Sometimes wildlife find themselves living amongst and successfully adapting to human distirubed landscapes. This is particularly the case at mining operations in remote Australia, where resources (such as food and water) are readily available to dingoes. This has impact on their population, and their behaviour.
The Smith CoEx lab has been working with a mine site in the Great Sandy Desert (Western Australia), looking at the behaviour and diet of dingoes living among the mine. We are also looking at the human dingo interactions at the mine, and the perceptions of mining employees to the dingoes.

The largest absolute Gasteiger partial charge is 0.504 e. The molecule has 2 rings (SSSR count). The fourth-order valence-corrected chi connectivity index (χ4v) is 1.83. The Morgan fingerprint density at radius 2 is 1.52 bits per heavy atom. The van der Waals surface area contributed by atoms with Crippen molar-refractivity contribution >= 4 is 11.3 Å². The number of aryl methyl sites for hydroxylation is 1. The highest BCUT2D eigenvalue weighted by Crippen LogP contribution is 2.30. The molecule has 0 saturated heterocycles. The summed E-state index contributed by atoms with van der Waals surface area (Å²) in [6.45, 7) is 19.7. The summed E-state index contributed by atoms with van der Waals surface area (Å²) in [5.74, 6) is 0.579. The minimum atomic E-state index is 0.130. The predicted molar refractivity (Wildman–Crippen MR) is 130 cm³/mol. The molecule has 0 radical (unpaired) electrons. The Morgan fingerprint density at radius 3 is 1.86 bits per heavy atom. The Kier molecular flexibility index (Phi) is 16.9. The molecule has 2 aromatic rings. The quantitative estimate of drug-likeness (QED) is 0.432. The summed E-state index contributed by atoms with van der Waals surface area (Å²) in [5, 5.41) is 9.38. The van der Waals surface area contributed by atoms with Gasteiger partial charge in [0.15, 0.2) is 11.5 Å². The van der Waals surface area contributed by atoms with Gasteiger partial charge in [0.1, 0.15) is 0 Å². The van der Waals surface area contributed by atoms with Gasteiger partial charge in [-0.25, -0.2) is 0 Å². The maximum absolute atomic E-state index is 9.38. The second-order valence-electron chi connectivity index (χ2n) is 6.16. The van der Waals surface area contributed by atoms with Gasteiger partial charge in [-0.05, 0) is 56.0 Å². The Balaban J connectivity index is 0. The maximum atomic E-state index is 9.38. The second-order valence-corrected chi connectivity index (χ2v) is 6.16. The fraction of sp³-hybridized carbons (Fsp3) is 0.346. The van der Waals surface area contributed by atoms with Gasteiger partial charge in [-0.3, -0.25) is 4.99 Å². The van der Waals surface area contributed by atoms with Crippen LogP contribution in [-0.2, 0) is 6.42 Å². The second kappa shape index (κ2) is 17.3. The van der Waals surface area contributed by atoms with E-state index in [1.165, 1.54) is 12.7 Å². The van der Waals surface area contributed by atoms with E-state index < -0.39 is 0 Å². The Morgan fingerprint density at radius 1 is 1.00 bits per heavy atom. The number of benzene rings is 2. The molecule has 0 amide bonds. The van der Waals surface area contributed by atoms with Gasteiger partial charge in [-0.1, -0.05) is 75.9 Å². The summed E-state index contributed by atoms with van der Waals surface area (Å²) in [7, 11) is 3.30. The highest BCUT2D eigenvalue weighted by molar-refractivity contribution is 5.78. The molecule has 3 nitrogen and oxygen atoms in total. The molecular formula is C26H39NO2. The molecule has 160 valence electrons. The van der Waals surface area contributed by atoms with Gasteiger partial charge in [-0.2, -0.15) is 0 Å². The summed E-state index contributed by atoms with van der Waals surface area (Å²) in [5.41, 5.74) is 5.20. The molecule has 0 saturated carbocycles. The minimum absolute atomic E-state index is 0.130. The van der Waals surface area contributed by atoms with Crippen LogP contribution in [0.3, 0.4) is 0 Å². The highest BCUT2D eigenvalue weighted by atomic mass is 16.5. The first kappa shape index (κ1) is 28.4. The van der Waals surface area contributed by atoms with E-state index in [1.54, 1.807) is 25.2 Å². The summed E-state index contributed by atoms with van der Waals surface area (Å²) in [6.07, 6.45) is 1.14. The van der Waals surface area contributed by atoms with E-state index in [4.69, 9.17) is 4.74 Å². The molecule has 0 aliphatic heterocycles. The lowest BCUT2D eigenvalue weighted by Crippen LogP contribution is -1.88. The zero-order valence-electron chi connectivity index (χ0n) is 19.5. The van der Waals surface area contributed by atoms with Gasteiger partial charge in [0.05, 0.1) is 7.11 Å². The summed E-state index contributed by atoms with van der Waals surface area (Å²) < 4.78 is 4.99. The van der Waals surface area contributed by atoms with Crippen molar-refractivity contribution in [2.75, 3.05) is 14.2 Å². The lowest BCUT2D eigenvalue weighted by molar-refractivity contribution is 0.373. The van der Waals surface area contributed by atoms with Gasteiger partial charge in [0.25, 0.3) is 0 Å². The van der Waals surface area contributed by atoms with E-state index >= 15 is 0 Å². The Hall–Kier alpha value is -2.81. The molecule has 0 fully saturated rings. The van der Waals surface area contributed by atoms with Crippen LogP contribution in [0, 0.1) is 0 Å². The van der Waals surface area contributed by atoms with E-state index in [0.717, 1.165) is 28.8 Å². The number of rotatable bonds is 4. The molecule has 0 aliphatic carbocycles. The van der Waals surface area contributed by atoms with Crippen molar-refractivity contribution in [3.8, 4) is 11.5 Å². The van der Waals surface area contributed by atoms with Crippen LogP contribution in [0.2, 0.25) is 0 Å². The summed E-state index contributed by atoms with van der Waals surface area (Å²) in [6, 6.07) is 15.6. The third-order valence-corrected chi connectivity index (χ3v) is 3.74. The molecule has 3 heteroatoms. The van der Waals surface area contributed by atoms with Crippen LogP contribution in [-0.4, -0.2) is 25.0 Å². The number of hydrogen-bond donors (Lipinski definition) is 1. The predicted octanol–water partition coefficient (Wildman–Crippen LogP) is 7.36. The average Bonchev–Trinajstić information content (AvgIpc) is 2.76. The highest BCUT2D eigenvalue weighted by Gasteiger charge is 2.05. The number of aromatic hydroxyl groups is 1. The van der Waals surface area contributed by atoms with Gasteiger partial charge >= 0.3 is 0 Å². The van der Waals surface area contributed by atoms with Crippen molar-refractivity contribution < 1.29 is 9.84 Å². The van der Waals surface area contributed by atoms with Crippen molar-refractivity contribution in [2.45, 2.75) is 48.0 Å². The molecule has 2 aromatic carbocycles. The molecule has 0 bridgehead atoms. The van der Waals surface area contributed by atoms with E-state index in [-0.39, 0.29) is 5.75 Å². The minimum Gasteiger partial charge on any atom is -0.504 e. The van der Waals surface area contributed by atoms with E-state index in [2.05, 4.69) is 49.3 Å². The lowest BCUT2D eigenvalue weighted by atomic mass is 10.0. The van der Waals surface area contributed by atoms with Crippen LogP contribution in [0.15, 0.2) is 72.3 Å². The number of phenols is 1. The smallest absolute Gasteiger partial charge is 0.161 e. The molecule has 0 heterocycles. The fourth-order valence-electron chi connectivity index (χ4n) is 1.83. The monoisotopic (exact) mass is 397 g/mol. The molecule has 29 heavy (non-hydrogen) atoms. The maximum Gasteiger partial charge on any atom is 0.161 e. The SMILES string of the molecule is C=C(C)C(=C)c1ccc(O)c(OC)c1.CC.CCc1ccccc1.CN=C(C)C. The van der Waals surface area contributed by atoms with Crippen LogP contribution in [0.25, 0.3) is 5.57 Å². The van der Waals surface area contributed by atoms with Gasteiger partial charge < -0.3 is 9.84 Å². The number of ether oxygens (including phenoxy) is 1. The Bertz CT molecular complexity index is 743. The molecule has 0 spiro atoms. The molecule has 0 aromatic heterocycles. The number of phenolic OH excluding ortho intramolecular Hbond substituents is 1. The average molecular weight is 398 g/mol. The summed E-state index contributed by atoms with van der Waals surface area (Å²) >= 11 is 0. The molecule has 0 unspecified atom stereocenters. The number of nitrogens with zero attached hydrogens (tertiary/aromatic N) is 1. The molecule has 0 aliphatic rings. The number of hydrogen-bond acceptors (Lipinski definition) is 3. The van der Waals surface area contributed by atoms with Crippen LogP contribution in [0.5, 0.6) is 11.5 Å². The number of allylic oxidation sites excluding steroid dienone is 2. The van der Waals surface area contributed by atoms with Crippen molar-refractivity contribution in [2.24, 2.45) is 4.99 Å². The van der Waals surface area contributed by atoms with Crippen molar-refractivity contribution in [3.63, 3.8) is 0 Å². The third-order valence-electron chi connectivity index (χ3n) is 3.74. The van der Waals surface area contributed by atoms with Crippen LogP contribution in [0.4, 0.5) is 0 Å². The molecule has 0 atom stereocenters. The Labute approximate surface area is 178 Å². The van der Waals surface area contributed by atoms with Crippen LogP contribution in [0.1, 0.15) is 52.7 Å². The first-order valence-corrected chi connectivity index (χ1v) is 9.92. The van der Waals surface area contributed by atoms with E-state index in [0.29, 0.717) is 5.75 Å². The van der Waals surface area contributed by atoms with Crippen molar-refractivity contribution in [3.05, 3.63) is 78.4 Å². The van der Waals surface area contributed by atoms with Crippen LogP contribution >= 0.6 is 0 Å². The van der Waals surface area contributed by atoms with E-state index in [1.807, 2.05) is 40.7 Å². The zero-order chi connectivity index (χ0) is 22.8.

Smith, B., Vague, A-L., & Appleby, R. (2018). Attitudes towards dingoes (Canis dingo) and their management: A case study from a mining operation in the Great Sandy Desert, Western Australia. Pacific Conservation Biology. doi: 10.1071/PC18049
Smith, B., & Vague, A-L. (2017). The denning behaviour of dingoes (Canis dingo) living in a human-modified environment. Australian Mammalogy, 39, 161-168. doi: 10.1071/AM16027.